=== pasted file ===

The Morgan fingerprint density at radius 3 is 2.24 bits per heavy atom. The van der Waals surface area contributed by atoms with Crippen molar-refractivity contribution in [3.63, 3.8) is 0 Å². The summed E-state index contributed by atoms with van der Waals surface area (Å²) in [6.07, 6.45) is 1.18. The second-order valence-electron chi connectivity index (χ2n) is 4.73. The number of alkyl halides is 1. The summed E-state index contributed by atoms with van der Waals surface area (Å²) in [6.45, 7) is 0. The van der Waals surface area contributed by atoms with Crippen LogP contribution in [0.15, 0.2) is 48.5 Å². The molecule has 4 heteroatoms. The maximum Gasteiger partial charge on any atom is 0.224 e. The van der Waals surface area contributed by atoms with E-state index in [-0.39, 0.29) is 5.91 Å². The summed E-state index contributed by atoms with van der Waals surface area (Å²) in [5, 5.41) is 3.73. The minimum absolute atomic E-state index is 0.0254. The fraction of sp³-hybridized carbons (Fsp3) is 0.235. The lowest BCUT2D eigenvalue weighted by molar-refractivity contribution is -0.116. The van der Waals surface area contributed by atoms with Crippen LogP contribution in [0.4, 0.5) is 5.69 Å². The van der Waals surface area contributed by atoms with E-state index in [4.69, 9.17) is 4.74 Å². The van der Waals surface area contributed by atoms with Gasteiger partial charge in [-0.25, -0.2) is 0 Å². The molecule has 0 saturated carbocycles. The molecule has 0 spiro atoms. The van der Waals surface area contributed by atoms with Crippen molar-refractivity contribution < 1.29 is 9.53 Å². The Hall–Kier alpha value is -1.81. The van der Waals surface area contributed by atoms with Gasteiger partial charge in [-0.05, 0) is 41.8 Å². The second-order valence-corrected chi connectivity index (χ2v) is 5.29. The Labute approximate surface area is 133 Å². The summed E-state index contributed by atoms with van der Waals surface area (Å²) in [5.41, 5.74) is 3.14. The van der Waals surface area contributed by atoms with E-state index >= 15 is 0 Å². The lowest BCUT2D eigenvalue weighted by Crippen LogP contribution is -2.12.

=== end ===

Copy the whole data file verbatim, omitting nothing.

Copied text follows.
The Morgan fingerprint density at radius 3 is 2.24 bits per heavy atom. The van der Waals surface area contributed by atoms with Crippen molar-refractivity contribution in [3.63, 3.8) is 0 Å². The summed E-state index contributed by atoms with van der Waals surface area (Å²) in [6.07, 6.45) is 1.18. The second-order valence-electron chi connectivity index (χ2n) is 4.73. The number of alkyl halides is 1. The summed E-state index contributed by atoms with van der Waals surface area (Å²) in [6.45, 7) is 0. The van der Waals surface area contributed by atoms with Crippen LogP contribution in [0.15, 0.2) is 48.5 Å². The molecule has 4 heteroatoms. The maximum Gasteiger partial charge on any atom is 0.224 e. The van der Waals surface area contributed by atoms with E-state index in [-0.39, 0.29) is 5.91 Å². The summed E-state index contributed by atoms with van der Waals surface area (Å²) in [5, 5.41) is 3.73. The minimum absolute atomic E-state index is 0.0254. The fraction of sp³-hybridized carbons (Fsp3) is 0.235. The lowest BCUT2D eigenvalue weighted by molar-refractivity contribution is -0.116. The van der Waals surface area contributed by atoms with Crippen LogP contribution in [0.4, 0.5) is 5.69 Å². The van der Waals surface area contributed by atoms with E-state index in [4.69, 9.17) is 4.74 Å². The van der Waals surface area contributed by atoms with Gasteiger partial charge in [-0.25, -0.2) is 0 Å². The molecule has 0 saturated carbocycles. The molecule has 0 spiro atoms. The van der Waals surface area contributed by atoms with Crippen molar-refractivity contribution < 1.29 is 9.53 Å². The Hall–Kier alpha value is -1.81. The van der Waals surface area contributed by atoms with Gasteiger partial charge in [-0.05, 0) is 41.8 Å². The second-order valence-corrected chi connectivity index (χ2v) is 5.29. The Labute approximate surface area is 133 Å². The summed E-state index contributed by atoms with van der Waals surface area (Å²) in [5.41, 5.74) is 3.14. The van der Waals surface area contributed by atoms with E-state index >= 15 is 0 Å². The lowest BCUT2D eigenvalue weighted by Crippen LogP contribution is -2.12.